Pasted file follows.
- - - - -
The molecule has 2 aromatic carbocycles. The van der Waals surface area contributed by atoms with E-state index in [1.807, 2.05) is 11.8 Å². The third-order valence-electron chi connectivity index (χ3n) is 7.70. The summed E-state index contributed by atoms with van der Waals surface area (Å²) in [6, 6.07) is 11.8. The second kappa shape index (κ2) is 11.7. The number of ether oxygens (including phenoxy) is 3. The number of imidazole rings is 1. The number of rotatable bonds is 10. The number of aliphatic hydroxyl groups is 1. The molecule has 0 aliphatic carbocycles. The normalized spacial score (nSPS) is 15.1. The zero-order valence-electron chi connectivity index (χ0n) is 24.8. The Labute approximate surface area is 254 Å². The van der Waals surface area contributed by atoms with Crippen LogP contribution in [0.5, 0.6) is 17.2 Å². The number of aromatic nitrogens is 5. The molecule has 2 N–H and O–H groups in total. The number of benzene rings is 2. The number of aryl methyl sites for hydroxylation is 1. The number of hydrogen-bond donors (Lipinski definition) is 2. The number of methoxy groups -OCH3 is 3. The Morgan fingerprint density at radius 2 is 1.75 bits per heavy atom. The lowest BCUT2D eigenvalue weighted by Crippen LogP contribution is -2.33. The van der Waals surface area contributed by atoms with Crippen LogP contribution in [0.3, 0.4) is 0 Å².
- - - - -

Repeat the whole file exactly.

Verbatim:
The molecule has 2 aromatic carbocycles. The van der Waals surface area contributed by atoms with E-state index in [1.807, 2.05) is 11.8 Å². The third-order valence-electron chi connectivity index (χ3n) is 7.70. The summed E-state index contributed by atoms with van der Waals surface area (Å²) in [6, 6.07) is 11.8. The second kappa shape index (κ2) is 11.7. The number of ether oxygens (including phenoxy) is 3. The number of imidazole rings is 1. The number of rotatable bonds is 10. The number of aliphatic hydroxyl groups is 1. The molecule has 0 aliphatic carbocycles. The normalized spacial score (nSPS) is 15.1. The zero-order valence-electron chi connectivity index (χ0n) is 24.8. The Labute approximate surface area is 254 Å². The van der Waals surface area contributed by atoms with Crippen LogP contribution in [0.5, 0.6) is 17.2 Å². The number of aromatic nitrogens is 5. The molecule has 2 N–H and O–H groups in total. The number of benzene rings is 2. The number of aryl methyl sites for hydroxylation is 1. The number of hydrogen-bond donors (Lipinski definition) is 2. The number of methoxy groups -OCH3 is 3. The Morgan fingerprint density at radius 2 is 1.75 bits per heavy atom. The lowest BCUT2D eigenvalue weighted by Crippen LogP contribution is -2.33. The van der Waals surface area contributed by atoms with Crippen LogP contribution in [0.3, 0.4) is 0 Å².